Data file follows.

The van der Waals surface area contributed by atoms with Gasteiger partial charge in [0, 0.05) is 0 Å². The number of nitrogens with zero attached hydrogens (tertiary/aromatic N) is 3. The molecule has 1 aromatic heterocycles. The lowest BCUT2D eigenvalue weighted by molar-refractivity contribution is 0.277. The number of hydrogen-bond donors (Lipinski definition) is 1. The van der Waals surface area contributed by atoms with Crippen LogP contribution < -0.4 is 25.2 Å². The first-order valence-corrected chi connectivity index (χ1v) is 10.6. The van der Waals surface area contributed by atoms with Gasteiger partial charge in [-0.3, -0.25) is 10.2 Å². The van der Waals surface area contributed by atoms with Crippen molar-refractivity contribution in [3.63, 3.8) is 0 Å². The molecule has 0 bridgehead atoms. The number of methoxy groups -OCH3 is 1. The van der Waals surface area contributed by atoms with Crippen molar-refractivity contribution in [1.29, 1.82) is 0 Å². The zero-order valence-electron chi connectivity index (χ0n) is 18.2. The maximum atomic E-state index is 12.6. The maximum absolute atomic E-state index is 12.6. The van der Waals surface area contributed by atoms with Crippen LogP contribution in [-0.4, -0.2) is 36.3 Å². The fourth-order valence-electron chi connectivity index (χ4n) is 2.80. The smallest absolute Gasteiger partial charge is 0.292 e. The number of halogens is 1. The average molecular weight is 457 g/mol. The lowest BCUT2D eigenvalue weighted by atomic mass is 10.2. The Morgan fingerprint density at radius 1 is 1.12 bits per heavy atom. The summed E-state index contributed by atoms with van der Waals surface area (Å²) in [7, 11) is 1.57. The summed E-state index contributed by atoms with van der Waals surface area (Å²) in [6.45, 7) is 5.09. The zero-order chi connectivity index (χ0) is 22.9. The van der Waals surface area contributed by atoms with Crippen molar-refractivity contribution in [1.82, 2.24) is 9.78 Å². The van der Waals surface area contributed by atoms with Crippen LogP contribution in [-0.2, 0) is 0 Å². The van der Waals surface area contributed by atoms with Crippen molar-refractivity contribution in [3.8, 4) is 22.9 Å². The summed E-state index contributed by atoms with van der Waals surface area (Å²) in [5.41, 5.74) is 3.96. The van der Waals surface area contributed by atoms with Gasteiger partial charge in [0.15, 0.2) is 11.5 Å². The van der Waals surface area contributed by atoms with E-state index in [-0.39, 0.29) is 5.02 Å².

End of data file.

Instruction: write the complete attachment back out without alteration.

The van der Waals surface area contributed by atoms with Gasteiger partial charge in [0, 0.05) is 0 Å². The number of nitrogens with zero attached hydrogens (tertiary/aromatic N) is 3. The molecule has 1 aromatic heterocycles. The lowest BCUT2D eigenvalue weighted by molar-refractivity contribution is 0.277. The number of hydrogen-bond donors (Lipinski definition) is 1. The van der Waals surface area contributed by atoms with Crippen LogP contribution < -0.4 is 25.2 Å². The first-order valence-corrected chi connectivity index (χ1v) is 10.6. The van der Waals surface area contributed by atoms with Gasteiger partial charge in [-0.3, -0.25) is 10.2 Å². The van der Waals surface area contributed by atoms with Crippen molar-refractivity contribution in [3.63, 3.8) is 0 Å². The molecule has 0 bridgehead atoms. The number of methoxy groups -OCH3 is 1. The van der Waals surface area contributed by atoms with Crippen molar-refractivity contribution in [1.29, 1.82) is 0 Å². The zero-order valence-electron chi connectivity index (χ0n) is 18.2. The maximum atomic E-state index is 12.6. The maximum absolute atomic E-state index is 12.6. The van der Waals surface area contributed by atoms with Crippen LogP contribution in [-0.4, -0.2) is 36.3 Å². The fourth-order valence-electron chi connectivity index (χ4n) is 2.80. The smallest absolute Gasteiger partial charge is 0.292 e. The number of halogens is 1. The average molecular weight is 457 g/mol. The lowest BCUT2D eigenvalue weighted by atomic mass is 10.2. The Morgan fingerprint density at radius 1 is 1.12 bits per heavy atom. The summed E-state index contributed by atoms with van der Waals surface area (Å²) in [7, 11) is 1.57. The summed E-state index contributed by atoms with van der Waals surface area (Å²) in [6.45, 7) is 5.09. The zero-order chi connectivity index (χ0) is 22.9. The van der Waals surface area contributed by atoms with Crippen molar-refractivity contribution in [1.82, 2.24) is 9.78 Å². The van der Waals surface area contributed by atoms with Crippen LogP contribution in [-0.2, 0) is 0 Å². The van der Waals surface area contributed by atoms with Crippen molar-refractivity contribution in [3.8, 4) is 22.9 Å². The summed E-state index contributed by atoms with van der Waals surface area (Å²) in [5.41, 5.74) is 3.96. The van der Waals surface area contributed by atoms with Gasteiger partial charge in [0.15, 0.2) is 11.5 Å². The van der Waals surface area contributed by atoms with E-state index in [-0.39, 0.29) is 5.02 Å².